Intersections: A monthly go-to for reliable facts and analysis about California's debt, investments and economy

California’s Jobs Market Improves Further

By Lynn Reaser, Ph.D., CBE

California posted another sizable job gain in March with the state’s nonfarm employers adding 19,000 new jobs, on top of the 21,000 added in the prior month. The state also hit another milestone in March, as its unemployment rate dropped below 5.0% for the first time since December 2006. Although more people entered the workforce during the month, even more found jobs.

The performance across industries in March did vary significantly. Construction added a large number of jobs, followed by government, particularly in education. Even manufacturers contributed to the advance. Motion pictures represented one of the industries cutting back hiring in March and there was also an unusual loss of jobs in the technical services area involving scientific research and programming. Month-to-month changes can be volatile and subject to seasonal factors.

Year-over-year job growth for the state equaled 2.1% versus a national gain of 1.5%. Mining represented the only major sector showing a major loss. Manufacturing employment was down by a modest 0.5%. The overall state has now outperformed the nation in terms of year-over-year job growth for 61 consecutive months.


With respect to regional performance, 27 of the state’s 29 metropolitan areas have now fully recovered job losses incurred during the Great Recession of 2007-09. These areas represent 99.3% of the total, leaving only Redding and Hanford behind. (See Figure 1.) Redding should join the “recovery club” later this year if its job growth continues. It appears that the Hanford-Corcoran area will take much longer.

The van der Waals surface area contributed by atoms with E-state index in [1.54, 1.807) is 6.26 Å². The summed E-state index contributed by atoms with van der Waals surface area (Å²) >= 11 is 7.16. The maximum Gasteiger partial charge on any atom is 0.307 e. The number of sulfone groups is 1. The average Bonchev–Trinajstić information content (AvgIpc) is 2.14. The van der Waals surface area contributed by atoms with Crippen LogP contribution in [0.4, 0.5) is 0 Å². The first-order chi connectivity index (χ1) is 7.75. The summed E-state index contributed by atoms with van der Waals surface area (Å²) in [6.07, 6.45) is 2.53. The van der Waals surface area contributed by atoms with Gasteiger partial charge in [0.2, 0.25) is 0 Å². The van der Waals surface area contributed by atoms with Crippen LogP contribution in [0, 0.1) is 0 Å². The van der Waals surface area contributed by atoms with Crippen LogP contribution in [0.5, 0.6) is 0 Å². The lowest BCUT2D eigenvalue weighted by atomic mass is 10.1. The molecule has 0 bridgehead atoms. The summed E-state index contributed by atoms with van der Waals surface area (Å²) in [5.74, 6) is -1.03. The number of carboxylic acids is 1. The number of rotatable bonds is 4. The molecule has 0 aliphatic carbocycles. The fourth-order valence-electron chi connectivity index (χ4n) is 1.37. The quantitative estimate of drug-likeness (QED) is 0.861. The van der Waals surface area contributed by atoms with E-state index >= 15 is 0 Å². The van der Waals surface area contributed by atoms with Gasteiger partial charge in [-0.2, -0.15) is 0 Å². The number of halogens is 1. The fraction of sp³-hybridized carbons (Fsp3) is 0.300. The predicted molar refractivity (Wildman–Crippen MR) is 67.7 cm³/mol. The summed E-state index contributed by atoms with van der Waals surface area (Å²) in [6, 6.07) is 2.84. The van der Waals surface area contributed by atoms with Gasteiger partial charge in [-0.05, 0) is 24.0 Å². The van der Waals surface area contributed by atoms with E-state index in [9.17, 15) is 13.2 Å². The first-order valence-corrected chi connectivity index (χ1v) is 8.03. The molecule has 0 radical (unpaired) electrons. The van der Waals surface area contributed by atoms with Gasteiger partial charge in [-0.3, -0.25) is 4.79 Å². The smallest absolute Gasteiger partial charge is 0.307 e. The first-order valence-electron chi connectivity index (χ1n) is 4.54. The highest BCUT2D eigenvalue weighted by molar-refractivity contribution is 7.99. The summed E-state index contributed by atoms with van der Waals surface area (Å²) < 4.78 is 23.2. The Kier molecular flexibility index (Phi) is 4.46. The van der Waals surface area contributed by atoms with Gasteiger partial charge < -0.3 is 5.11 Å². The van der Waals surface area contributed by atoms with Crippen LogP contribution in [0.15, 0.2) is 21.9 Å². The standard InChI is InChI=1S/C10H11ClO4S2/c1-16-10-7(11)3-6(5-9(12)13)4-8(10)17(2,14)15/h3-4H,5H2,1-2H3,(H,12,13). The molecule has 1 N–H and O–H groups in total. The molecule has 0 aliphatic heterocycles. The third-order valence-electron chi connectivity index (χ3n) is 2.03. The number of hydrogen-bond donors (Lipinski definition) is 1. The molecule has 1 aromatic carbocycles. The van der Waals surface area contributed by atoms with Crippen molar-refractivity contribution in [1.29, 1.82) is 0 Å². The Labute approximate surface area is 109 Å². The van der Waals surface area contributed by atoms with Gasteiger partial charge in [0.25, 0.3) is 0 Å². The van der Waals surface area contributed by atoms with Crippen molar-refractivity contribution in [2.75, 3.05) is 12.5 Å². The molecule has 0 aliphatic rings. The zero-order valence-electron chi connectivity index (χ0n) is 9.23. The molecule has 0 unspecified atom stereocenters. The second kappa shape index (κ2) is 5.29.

This year has seen an interesting shift in job growth between some of the key areas in Northern and Southern California. (Figure 2) January saw a monthly job loss in the Northern California tech area comprising Santa Clara County, San Francisco, and Oakland. In contrast, the Southern California coastal area, including Los Angeles, Orange, and San Diego Counties, which also rely on technology jobs, continued to advance. The last two months have witnessed a significant swing. Northern California switched to a small job gain that widened substantially in March. Southern California has experienced a growing job loss in the last two months. Both regions are likely to expand in coming months as technology-dependent industries advance, but this will be an important development to monitor.


Figure 1 - Recovery Retains Momentum — Percent changes in jobs from pre-recession peaks

Figure 3 - Map of California showing areas which have recovered or not recovered
Source: California Employment Development Department, Labor Marking Information; FBEI

See raw data: Employment numbers by region.

Source: FBEI, EDD


Figure 2 - Growth Pivots from South to North — Nonfarm jobs seasonally adjusted, change from prior month, thousands

Figure 2 - Chart - Growth Pivots from North to South
Source: California Employment Development Department, Labor Marking Information; FBEI


Lynn Reaser is chair of the Treasurer’s Council of Economic Advisors and chief economist at the Fermanian Business and Economic Institute for Point Loma Nazarene University. The opinions in this article are presented in the spirit of spurring discussion and reflect those of the author and not necessarily the Treasurer, his office or the State of California.